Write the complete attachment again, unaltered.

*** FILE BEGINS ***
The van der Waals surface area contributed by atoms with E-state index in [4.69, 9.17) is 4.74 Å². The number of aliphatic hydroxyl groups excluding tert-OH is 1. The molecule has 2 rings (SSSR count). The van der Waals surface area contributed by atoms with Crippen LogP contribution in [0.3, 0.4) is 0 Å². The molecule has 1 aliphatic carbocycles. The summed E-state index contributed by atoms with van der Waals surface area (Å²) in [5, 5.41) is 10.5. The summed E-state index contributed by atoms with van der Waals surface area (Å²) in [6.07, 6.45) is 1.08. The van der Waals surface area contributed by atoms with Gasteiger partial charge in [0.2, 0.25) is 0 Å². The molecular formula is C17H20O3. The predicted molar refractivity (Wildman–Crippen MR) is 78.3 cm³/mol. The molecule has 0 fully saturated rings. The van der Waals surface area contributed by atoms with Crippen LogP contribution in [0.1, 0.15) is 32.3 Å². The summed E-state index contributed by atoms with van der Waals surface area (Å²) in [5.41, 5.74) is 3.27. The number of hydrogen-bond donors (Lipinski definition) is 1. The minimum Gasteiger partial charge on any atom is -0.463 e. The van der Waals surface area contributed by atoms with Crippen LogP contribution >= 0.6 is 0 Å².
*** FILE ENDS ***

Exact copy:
The van der Waals surface area contributed by atoms with E-state index in [4.69, 9.17) is 4.74 Å². The number of aliphatic hydroxyl groups excluding tert-OH is 1. The molecule has 2 rings (SSSR count). The van der Waals surface area contributed by atoms with Crippen LogP contribution in [0.3, 0.4) is 0 Å². The molecule has 1 aliphatic carbocycles. The summed E-state index contributed by atoms with van der Waals surface area (Å²) in [5, 5.41) is 10.5. The summed E-state index contributed by atoms with van der Waals surface area (Å²) in [6.07, 6.45) is 1.08. The van der Waals surface area contributed by atoms with Gasteiger partial charge in [0.2, 0.25) is 0 Å². The molecular formula is C17H20O3. The predicted molar refractivity (Wildman–Crippen MR) is 78.3 cm³/mol. The molecule has 0 fully saturated rings. The van der Waals surface area contributed by atoms with Crippen LogP contribution in [0.1, 0.15) is 32.3 Å². The summed E-state index contributed by atoms with van der Waals surface area (Å²) in [5.41, 5.74) is 3.27. The number of hydrogen-bond donors (Lipinski definition) is 1. The minimum Gasteiger partial charge on any atom is -0.463 e. The van der Waals surface area contributed by atoms with Crippen LogP contribution >= 0.6 is 0 Å².